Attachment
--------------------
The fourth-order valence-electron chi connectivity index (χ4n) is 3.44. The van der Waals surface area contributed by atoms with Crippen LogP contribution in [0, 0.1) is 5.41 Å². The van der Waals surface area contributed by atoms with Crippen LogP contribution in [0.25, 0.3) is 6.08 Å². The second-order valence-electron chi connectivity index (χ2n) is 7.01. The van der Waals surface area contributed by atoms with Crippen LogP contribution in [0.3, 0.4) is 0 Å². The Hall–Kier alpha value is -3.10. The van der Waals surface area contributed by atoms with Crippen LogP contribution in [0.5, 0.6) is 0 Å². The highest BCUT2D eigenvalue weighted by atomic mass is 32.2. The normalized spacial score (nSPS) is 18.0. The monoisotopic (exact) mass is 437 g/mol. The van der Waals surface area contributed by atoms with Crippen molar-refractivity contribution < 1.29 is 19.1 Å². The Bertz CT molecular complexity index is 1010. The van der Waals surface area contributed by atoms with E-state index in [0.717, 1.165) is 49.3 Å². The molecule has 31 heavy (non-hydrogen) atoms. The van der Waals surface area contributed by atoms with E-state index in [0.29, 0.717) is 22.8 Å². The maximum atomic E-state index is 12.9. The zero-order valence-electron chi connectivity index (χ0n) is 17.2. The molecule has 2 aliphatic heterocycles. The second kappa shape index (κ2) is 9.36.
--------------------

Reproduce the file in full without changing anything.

The fourth-order valence-electron chi connectivity index (χ4n) is 3.44. The van der Waals surface area contributed by atoms with Crippen LogP contribution in [0, 0.1) is 5.41 Å². The van der Waals surface area contributed by atoms with Crippen LogP contribution in [0.25, 0.3) is 6.08 Å². The second-order valence-electron chi connectivity index (χ2n) is 7.01. The van der Waals surface area contributed by atoms with Crippen LogP contribution in [0.3, 0.4) is 0 Å². The Hall–Kier alpha value is -3.10. The van der Waals surface area contributed by atoms with Crippen LogP contribution in [0.5, 0.6) is 0 Å². The highest BCUT2D eigenvalue weighted by atomic mass is 32.2. The normalized spacial score (nSPS) is 18.0. The monoisotopic (exact) mass is 437 g/mol. The van der Waals surface area contributed by atoms with Crippen molar-refractivity contribution < 1.29 is 19.1 Å². The Bertz CT molecular complexity index is 1010. The van der Waals surface area contributed by atoms with E-state index in [0.717, 1.165) is 49.3 Å². The molecule has 31 heavy (non-hydrogen) atoms. The van der Waals surface area contributed by atoms with E-state index in [0.29, 0.717) is 22.8 Å². The maximum atomic E-state index is 12.9. The zero-order valence-electron chi connectivity index (χ0n) is 17.2. The molecule has 2 aliphatic heterocycles. The second kappa shape index (κ2) is 9.36.